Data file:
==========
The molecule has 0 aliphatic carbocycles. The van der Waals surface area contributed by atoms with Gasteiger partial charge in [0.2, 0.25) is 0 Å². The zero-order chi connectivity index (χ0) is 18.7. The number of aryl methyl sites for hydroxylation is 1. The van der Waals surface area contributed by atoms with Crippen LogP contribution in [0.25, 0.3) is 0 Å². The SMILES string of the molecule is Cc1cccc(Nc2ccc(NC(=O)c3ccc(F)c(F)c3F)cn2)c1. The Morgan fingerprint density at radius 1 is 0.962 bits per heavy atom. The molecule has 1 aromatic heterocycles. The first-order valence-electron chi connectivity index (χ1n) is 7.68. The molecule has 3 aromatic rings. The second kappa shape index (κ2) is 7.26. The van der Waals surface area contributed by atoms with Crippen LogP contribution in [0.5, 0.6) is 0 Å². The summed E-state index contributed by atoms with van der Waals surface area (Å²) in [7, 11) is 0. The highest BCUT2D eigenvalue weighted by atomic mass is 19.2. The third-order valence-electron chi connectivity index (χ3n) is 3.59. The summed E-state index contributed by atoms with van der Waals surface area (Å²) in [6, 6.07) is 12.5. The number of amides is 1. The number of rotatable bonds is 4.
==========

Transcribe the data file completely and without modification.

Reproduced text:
The molecule has 0 aliphatic carbocycles. The van der Waals surface area contributed by atoms with Gasteiger partial charge in [0.2, 0.25) is 0 Å². The zero-order chi connectivity index (χ0) is 18.7. The number of aryl methyl sites for hydroxylation is 1. The van der Waals surface area contributed by atoms with Crippen LogP contribution in [0.25, 0.3) is 0 Å². The SMILES string of the molecule is Cc1cccc(Nc2ccc(NC(=O)c3ccc(F)c(F)c3F)cn2)c1. The Morgan fingerprint density at radius 1 is 0.962 bits per heavy atom. The molecule has 1 aromatic heterocycles. The first-order valence-electron chi connectivity index (χ1n) is 7.68. The molecule has 3 aromatic rings. The second kappa shape index (κ2) is 7.26. The van der Waals surface area contributed by atoms with Crippen LogP contribution in [0.5, 0.6) is 0 Å². The summed E-state index contributed by atoms with van der Waals surface area (Å²) in [7, 11) is 0. The highest BCUT2D eigenvalue weighted by atomic mass is 19.2. The third-order valence-electron chi connectivity index (χ3n) is 3.59. The summed E-state index contributed by atoms with van der Waals surface area (Å²) in [6, 6.07) is 12.5. The number of amides is 1. The number of rotatable bonds is 4.